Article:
Hor. Lib. I. Ep.4.1.5.
-- What benefits the wise and good. Creech.
RELIGION may be considered under two general heads. The first comprehends what we are to believe, the other what we are to practise. By those things which we are to believe, I mean whatever is revealed to us in the holy writings, and which we could not have obtained the knowledge of by the light of nature; by the things which we are to practise, I mean all those duties to which we are directed by reason or natural religion. The first of these I shall distinguish by the name of faith, the second by that of morality.
If we look into the mere serious part of mankind we find many who lay so great a stress upon faith, that they neglect morality; and many who build so much upon morality, that they do not pay a due regard to faith. The perfect man should be defective in neither of these particulars, as will be very evident to those who consider the benefits which arise from each of them, and which I shall make the subject of this day's paper.
Notwithstanding this general division of Christian duty into morality and faith, and that they have both their peculiar excellencies, the first has the preeminence in several respects.
First, Because the greatest part of morality (as I have stated the notion of it) is of a fixed eternal nature, and will endure when faith shall fail, and be lost in conviction.
Secondly, Because a person may be qualified to do greater good to mankind, and become more beneficial to the world, by morality without faith, than by faith without morality.
Thirdly, Because morality gives a greater perfection to human nature, by quieting the mind, moderating the passions, and advancing the happiness of every man in his private capacity.
Fourthly, Because the rule of morality is much more certain than that of faith: all the civilized nations in the world agreeing in the great points of morality as much as they differ in those of faith.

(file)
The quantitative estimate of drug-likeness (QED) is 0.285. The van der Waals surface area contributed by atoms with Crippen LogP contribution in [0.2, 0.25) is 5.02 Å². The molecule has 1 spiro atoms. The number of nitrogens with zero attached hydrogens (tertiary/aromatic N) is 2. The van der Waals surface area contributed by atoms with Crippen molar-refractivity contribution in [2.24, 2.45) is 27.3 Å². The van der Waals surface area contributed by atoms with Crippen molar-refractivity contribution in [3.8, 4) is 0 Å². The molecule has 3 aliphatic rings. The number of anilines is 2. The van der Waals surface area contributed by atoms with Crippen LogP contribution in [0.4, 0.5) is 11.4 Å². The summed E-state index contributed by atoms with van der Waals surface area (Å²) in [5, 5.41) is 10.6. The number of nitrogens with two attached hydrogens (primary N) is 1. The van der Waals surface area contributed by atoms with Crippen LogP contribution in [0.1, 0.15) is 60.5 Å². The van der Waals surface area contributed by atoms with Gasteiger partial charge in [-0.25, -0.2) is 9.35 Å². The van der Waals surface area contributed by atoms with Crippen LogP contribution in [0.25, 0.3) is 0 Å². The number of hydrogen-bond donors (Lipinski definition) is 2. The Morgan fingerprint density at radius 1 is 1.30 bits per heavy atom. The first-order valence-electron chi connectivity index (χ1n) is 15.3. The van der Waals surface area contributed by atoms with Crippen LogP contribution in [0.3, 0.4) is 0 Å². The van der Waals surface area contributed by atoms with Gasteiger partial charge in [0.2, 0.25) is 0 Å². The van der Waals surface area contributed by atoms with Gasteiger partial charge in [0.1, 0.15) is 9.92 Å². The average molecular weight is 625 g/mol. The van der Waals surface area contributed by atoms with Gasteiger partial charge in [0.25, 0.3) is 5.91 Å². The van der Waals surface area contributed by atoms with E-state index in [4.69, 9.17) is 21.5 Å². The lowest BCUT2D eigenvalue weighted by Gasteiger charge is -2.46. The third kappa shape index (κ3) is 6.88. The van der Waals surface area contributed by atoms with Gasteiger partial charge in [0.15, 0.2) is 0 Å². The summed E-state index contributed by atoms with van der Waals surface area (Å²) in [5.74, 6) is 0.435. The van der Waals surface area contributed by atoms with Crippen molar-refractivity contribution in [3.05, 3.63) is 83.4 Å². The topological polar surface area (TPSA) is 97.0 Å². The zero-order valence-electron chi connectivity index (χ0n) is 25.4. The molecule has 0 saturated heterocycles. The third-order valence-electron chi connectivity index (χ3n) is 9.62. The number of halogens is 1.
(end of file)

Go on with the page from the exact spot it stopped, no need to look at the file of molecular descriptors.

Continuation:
Fifthly, Because infidelity is not of so malignant a nature as immorality; or, to put the same reason in another light, because it is generally owned there may be salvation for a virtuous infidel, (particularly in the case of invincible ignorance,) but none for a vicious believer.
Sixthly, because faith seems to draw its principle, if not all its excellency, from the influence it has upon morality; as we shall see more at large, if we consider wherein consists the excellency of faith, or the belief of revealed religion; and this I think is,
First, In explaining and carrying to greater heights several points of morality.
Secondly, In furnishing new and stronger motives to enforce the practice of morality.
Thirdly, In giving us more amiable ideas of the Supreme Being, more endearing notions of one another, and a truer state of ourselves, both in regard to the grandeur and vileness of our natures.
Fourthly, By shewing us the blackness and deformity of vice, which, in the Christian system, is so very great, that he who is possessed of all perfection, and the sovereign judge of it, is represented by several of our divines, as having sin to the same degree that he loves the sacred person who was made the propitiation of it.
Fifthly, In being the ordinary and prescribed method of making morality effectual to salvation.
I have only touched on these several heads, which every one who is conversant in discourses of this nature will easily enlarge upon in his own thoughts, and draw conclusions from them which may be useful to him in the conduct of his life. One, I am sure, is so obvious that he cannot miss it, namely, that a man cannot be perfect in his scheme of morality who does not strengthen and support it with that of the Christian faith.